Rethinking unequal exchange: The global integration of nursing labour markets (2012)

Update: An April 28, 2013 New Yorker article about migrant labourers is entitled “Hidden from view.”

Rethinking unequal exchange: The global integration of nursing labour markets (2012) deals with research related to migrant workers.

The author is Salimah Valiani, Associate Researcher with the Centre for the Study of Education and Work, University of Toronto.

Chapter 5, which I looked at first, is entitled “The global integration of the nursing markets – The Philippines instance.”

Specialists of Philippine migration

Building upon the work of specialists of Philippine migration Graziano Battistella, James Tyner, Robyn Rodriguez and others, Valiani outlines (p. 93) the steps whereby the Philippines state emerged as the leading international exporter of labour.

Among other things, Valiani describes why a labour export policy was adopted by the Philippine state starting in the 1970s and not before.

She posits (p. 93) that the policy is “the outcome of contradictions arising from the trade relations shaped under colonialism, severely unequal land distribution, and weighty U.S. political influence.”

Valiani  notes that her explanation, rooted in what she describes as a world historical political economy analysis, differs from those of post-structural analysts who argue that external debt servicing serves as the primary motivation for the labor export policy of the Philippine state.

She refers, in this context,  to the arguments of Robyn Rodriguez (2010) who emphasizes the role of the state in creating demand for migrant Filipino labor in a range of sectors and occupations.

She notes that exports-oriented labor force development is a key element of restructuring in the capitalist world economy. States such as Indonesia, India, Bangladesh, and Vietnam are described, in this context, as “redefining economic development to include the generation of foreign exchange through the exportation of temporary migrant workers – especially female migrants, who tend to remit larger sums with more consistency” (p. 125).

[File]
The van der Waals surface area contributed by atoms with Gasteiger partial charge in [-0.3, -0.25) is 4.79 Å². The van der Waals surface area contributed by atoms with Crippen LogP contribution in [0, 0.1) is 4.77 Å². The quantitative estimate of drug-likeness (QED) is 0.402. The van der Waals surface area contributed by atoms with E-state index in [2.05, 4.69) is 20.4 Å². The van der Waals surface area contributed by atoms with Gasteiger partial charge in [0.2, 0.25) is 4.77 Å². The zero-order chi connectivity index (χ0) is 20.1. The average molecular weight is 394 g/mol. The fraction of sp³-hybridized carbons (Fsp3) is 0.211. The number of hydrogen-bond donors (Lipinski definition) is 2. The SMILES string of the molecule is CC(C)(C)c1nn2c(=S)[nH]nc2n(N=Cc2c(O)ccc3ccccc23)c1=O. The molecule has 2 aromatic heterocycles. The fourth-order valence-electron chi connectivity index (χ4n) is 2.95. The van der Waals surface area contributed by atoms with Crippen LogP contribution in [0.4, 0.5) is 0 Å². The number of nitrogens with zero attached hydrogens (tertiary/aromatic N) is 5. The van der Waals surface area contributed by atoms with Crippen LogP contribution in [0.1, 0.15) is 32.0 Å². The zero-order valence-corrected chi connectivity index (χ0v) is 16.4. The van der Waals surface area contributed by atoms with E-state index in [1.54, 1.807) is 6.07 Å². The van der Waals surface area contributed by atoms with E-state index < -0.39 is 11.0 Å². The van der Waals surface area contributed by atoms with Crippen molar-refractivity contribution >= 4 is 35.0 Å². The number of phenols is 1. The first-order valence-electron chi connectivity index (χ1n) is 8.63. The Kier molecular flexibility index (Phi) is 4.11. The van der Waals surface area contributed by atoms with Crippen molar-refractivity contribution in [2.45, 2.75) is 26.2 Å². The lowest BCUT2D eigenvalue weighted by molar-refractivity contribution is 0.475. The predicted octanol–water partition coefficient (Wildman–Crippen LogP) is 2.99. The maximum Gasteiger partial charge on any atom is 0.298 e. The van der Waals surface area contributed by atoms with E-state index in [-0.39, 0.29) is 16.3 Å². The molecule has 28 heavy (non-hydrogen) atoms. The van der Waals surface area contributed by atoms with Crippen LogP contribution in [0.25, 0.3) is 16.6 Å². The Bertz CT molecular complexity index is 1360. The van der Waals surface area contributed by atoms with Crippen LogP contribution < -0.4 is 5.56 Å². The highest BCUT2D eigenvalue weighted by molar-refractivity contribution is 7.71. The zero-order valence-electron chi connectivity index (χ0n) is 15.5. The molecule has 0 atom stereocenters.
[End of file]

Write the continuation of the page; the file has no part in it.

Why does the march of science cost so much?

Chapter 3, “Global integration – the U.S. American instance,” addresses the questions of: What led to the restructuring of the U.S. nursing labour market? How did the restructuring occur? What key social agents were involved?

Valiani argues that the rise in use of medical technology starting in the 1940s led to rising hospital costs through to the 1980s. Around 1990, she argues, hospital administrators began to reduce hospital costs by restructuring of nursing work.

She notes (p. 41) that hospital labour market changes can be viewed as “part of the contradictory outcomes of monopoly capital, of which the medical and diagnostic industry is demonstrated to be one instance.”

Among the topics addressed in the chapter is: Why does the march of science cost so much? Valiani speaks of  monopoly capital as a key element driving up health care expenditures.

In developing her narrative, Valiani notes that Paul Kalb, writing in the 1990s,  highlighted that most drugs and medical devices in the United States are assessed for safety and efficacy, but most medical and surgical procedures are not formally evaluated at all.

I would note that this situation may have changed since 1990, to the extent that evidence-based practice is implemented in the American health care system.

Valiani concludes that the monopoly structures of production of medical technology and pharmaceuticals account for a significant part of the increase in US health expenditures in the second half of the 1900s.

The Canadian experience

In Chapter 4, “Global integration of nursing labor markets – the Canadian instance,” Valiani  concludes that the Canadian instance differs from the U.S. American instance  in various ways (p. 91):

“Unlike in the United States, cost-cutting in the area of nursing labour has been and continues to be effective in reducing hospital expenditures, a strategy adopted virtually from the beginning of publicly funded healthcare. Though unionization of nurses in Canada began earlier than in the United States, the gains, in terms of both salary and working conditions, have been relatively greater in the United States.”

Conclusion of the book

The book’s final chapter concludes (p. 149)  that “the global integration of nursing labor markets and the interrelated global integration of domestic care labor markets appear to be leading to a world-stratified distribution of caring labor, based on exports-oriented production of caring labor and some countries of the world.  This has the potential to concentrate crucial caring labor in the social reproduction of a dwindling fraction of world society, moving world society as a whole further away from the goal of human development.”


I like this book because it offers a possibly more comprehensive overview of topics related to migrant workers than can be covered in a newspaper article or similar text. The book also ties in with my interest in colonialism and the related topic of military history.


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